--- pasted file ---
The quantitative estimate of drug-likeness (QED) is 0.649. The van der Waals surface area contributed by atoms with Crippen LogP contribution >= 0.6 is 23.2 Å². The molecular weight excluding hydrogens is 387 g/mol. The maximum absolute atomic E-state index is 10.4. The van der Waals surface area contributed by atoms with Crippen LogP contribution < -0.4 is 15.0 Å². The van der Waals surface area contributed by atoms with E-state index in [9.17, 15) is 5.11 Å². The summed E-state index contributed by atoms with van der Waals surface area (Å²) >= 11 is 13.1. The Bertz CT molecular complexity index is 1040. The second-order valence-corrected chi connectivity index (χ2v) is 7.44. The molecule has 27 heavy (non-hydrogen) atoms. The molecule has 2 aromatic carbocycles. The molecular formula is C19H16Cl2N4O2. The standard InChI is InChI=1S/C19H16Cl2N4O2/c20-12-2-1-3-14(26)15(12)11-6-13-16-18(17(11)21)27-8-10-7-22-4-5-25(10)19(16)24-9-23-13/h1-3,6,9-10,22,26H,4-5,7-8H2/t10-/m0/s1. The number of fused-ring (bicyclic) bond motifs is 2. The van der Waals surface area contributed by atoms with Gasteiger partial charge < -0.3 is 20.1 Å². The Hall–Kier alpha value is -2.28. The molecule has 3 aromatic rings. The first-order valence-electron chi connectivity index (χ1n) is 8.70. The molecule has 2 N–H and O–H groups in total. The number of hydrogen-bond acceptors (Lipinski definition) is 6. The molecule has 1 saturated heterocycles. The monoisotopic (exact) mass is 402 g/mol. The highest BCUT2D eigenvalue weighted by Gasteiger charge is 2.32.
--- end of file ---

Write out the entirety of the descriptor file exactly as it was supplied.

The quantitative estimate of drug-likeness (QED) is 0.649. The van der Waals surface area contributed by atoms with Crippen LogP contribution >= 0.6 is 23.2 Å². The molecular weight excluding hydrogens is 387 g/mol. The maximum absolute atomic E-state index is 10.4. The van der Waals surface area contributed by atoms with Crippen LogP contribution < -0.4 is 15.0 Å². The van der Waals surface area contributed by atoms with E-state index in [9.17, 15) is 5.11 Å². The summed E-state index contributed by atoms with van der Waals surface area (Å²) >= 11 is 13.1. The Bertz CT molecular complexity index is 1040. The second-order valence-corrected chi connectivity index (χ2v) is 7.44. The molecule has 27 heavy (non-hydrogen) atoms. The molecule has 2 aromatic carbocycles. The molecular formula is C19H16Cl2N4O2. The standard InChI is InChI=1S/C19H16Cl2N4O2/c20-12-2-1-3-14(26)15(12)11-6-13-16-18(17(11)21)27-8-10-7-22-4-5-25(10)19(16)24-9-23-13/h1-3,6,9-10,22,26H,4-5,7-8H2/t10-/m0/s1. The number of fused-ring (bicyclic) bond motifs is 2. The van der Waals surface area contributed by atoms with Gasteiger partial charge < -0.3 is 20.1 Å². The Hall–Kier alpha value is -2.28. The molecule has 3 aromatic rings. The first-order valence-electron chi connectivity index (χ1n) is 8.70. The molecule has 2 N–H and O–H groups in total. The number of hydrogen-bond acceptors (Lipinski definition) is 6. The molecule has 1 saturated heterocycles. The monoisotopic (exact) mass is 402 g/mol. The highest BCUT2D eigenvalue weighted by Gasteiger charge is 2.32.